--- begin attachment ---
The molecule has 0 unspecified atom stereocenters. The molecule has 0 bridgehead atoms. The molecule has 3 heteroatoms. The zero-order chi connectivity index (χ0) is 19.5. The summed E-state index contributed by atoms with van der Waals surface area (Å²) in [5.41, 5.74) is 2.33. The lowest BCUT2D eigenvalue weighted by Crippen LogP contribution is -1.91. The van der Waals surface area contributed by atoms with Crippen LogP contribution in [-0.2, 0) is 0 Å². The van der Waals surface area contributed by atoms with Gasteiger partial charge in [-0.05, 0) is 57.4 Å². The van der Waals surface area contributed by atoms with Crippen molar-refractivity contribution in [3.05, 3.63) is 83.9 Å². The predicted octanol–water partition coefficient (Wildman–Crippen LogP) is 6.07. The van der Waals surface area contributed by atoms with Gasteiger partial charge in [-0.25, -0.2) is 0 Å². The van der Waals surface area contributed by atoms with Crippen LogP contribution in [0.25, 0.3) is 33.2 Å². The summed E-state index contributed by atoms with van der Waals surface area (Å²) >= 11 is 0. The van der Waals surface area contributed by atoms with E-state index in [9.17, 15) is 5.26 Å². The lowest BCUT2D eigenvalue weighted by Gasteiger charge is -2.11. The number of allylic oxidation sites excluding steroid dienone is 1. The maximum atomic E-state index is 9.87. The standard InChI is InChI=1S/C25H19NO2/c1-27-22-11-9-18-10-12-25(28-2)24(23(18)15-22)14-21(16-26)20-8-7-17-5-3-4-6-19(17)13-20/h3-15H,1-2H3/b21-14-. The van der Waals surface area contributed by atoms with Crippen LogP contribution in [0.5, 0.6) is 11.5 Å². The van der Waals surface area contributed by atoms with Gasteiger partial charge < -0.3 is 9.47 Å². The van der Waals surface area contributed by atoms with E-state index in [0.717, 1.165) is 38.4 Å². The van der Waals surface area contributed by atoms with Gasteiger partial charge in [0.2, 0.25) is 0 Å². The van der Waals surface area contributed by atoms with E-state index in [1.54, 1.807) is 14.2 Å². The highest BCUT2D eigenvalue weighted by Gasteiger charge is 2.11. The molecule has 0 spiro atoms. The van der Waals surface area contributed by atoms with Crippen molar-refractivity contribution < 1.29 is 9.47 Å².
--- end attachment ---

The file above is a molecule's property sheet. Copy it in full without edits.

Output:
The molecule has 0 unspecified atom stereocenters. The molecule has 0 bridgehead atoms. The molecule has 3 heteroatoms. The zero-order chi connectivity index (χ0) is 19.5. The summed E-state index contributed by atoms with van der Waals surface area (Å²) in [5.41, 5.74) is 2.33. The lowest BCUT2D eigenvalue weighted by Crippen LogP contribution is -1.91. The van der Waals surface area contributed by atoms with Crippen LogP contribution in [-0.2, 0) is 0 Å². The van der Waals surface area contributed by atoms with Gasteiger partial charge in [-0.05, 0) is 57.4 Å². The van der Waals surface area contributed by atoms with Crippen molar-refractivity contribution in [3.05, 3.63) is 83.9 Å². The predicted octanol–water partition coefficient (Wildman–Crippen LogP) is 6.07. The van der Waals surface area contributed by atoms with Gasteiger partial charge in [-0.25, -0.2) is 0 Å². The van der Waals surface area contributed by atoms with Crippen LogP contribution in [0.25, 0.3) is 33.2 Å². The summed E-state index contributed by atoms with van der Waals surface area (Å²) >= 11 is 0. The van der Waals surface area contributed by atoms with E-state index in [9.17, 15) is 5.26 Å². The lowest BCUT2D eigenvalue weighted by Gasteiger charge is -2.11. The number of allylic oxidation sites excluding steroid dienone is 1. The maximum atomic E-state index is 9.87. The standard InChI is InChI=1S/C25H19NO2/c1-27-22-11-9-18-10-12-25(28-2)24(23(18)15-22)14-21(16-26)20-8-7-17-5-3-4-6-19(17)13-20/h3-15H,1-2H3/b21-14-. The van der Waals surface area contributed by atoms with Crippen LogP contribution in [0.5, 0.6) is 11.5 Å². The van der Waals surface area contributed by atoms with Gasteiger partial charge < -0.3 is 9.47 Å². The van der Waals surface area contributed by atoms with E-state index in [0.717, 1.165) is 38.4 Å². The van der Waals surface area contributed by atoms with Gasteiger partial charge in [0.2, 0.25) is 0 Å². The van der Waals surface area contributed by atoms with E-state index in [1.54, 1.807) is 14.2 Å². The highest BCUT2D eigenvalue weighted by Gasteiger charge is 2.11. The molecule has 0 spiro atoms. The van der Waals surface area contributed by atoms with Crippen molar-refractivity contribution < 1.29 is 9.47 Å².